Evans Experientialism             Evans Experientialism

The Academy Library

The Athenaeum Library

Moore's Metaphysics
The Poetry & Writings of Richard Sansom  
Published by The British Sansom Society
          Religion and the Constitution

Religion and the Constitution

With the increasing lead that Mike Huckabee enjoys in the Republican primaries, many ascribe this to his religious credentials as an ex-Baptist minister and his strong positions on religion. Regardless of his sincerity in these endeavors we, as the voting public must answer the question: Do we want an outspoken religious minister of a specific faith as our President? While the avowed percentage of believers in our nation is large we cannot forget that within that large figure are contained hundreds of separate and often quite disparate beliefs regarding the meaning of religion and whose God may or may not be represented in Huckabee’s pronouncements. We are faced, again, with the question as to the degree of religion that is contained in our Constitution and the various principles on which it was founded. History informs us, should we take the time and effort to consult it, that the founding authors of the Constitution made it explicitly clear, by the omission of “God,” “creator,” Jesus,” and any other significant figure in religious history in that document, religion plays no commanding role . This was not an oversight, but a specific and targeted admission by omission that this nation is to be founded on secular standards that, while acknowledging the existence of religion, is not bound by the tenets of any particular faith and must not be governed by any such tenets. The secular nature of the document is evidence that we are a nation of law that is devoid of an appeal to any deity no matter its origin or preponderance in our society. One would think that such a secular guide to governance would be welcomed by all faiths, since it focuses on the affairs of people in terms of equity, redress, freedoms and rights, none of which are beholden to the vagaries that could arise due to the differences among faiths. This nation, as opposed to those of theocratic governments, gives the rule of law to enlightened credos that have evolved over time to treat all people with equal consideration and fairness in our laws and courts, and not to the whims that arise from the confusions among the prescriptions and proscriptions based on religions dogma. This feature is a blessing to an enlightened and civilized community since it appeals to the basic human instincts of fairness and justice that does not denigrate religion, but sets it aside from disagreements that can best be best settled by a secular administration of law.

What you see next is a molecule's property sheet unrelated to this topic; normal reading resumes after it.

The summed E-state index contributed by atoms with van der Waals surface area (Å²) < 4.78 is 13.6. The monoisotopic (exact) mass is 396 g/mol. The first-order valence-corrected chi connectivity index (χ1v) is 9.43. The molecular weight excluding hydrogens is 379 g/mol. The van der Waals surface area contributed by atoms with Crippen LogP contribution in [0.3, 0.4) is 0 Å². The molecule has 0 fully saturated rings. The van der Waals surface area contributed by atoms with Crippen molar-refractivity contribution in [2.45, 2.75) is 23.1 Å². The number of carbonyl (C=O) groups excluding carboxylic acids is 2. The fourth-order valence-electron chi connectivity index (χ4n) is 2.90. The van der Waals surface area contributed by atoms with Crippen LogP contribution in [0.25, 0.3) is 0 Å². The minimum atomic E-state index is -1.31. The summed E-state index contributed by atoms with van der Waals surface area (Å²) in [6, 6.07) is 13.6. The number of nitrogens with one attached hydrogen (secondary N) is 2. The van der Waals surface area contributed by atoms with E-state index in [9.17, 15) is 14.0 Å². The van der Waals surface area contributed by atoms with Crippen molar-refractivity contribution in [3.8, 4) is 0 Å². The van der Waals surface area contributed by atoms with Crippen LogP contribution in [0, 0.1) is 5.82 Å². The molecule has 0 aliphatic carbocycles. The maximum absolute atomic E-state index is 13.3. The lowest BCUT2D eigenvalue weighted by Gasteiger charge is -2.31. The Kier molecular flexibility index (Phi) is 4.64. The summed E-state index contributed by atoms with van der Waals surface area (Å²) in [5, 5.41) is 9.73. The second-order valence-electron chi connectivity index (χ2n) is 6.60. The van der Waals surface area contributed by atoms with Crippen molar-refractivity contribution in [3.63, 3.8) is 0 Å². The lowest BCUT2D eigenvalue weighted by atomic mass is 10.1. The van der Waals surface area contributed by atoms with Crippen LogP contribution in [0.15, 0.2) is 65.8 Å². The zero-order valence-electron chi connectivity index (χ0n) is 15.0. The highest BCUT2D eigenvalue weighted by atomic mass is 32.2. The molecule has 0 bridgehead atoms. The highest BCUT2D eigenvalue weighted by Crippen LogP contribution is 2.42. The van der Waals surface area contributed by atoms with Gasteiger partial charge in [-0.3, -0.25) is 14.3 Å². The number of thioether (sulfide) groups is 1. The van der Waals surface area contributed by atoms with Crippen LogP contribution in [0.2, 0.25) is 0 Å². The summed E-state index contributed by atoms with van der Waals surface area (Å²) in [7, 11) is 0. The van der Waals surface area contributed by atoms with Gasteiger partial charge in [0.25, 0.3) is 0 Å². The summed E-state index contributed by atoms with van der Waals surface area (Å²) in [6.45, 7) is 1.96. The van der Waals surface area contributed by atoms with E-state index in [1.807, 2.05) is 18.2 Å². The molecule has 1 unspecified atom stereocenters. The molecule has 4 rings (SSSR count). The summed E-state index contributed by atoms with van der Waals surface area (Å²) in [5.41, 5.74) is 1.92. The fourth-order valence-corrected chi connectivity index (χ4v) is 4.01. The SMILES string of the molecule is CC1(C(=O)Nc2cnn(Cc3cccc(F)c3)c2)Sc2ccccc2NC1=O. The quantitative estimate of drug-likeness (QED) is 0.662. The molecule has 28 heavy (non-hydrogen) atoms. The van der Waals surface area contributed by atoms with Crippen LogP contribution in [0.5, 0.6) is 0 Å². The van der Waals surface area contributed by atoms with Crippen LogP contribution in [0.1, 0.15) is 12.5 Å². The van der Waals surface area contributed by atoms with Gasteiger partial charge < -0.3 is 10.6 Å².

Those who wish to introduce God into governance must do so with a specific “God,” – not a generic one. Therefore that specific God will necessarily, in all occasions, be the final arbiter in cases of law, legislation and the mores of our society. This is theocracy, and is blatantly contrary to the intention and words of our Constitution. Those who point to the Declaration of Independence, which refers to our unalienable rights endowed by our “creator,” seem to ignore that this document, the codification of our intentions to break with King George III of England, was not one of governance, but one of rebellion and revolution.

We should rejoice in the purely secular nature of our Constitution, since it raises us far above those nations whose order of government resides in the often ambiguous and ancient rules and obligations above the rule of objective law – law that is determined and changed according to a consensus of the people and not some unseen, transcendent hand.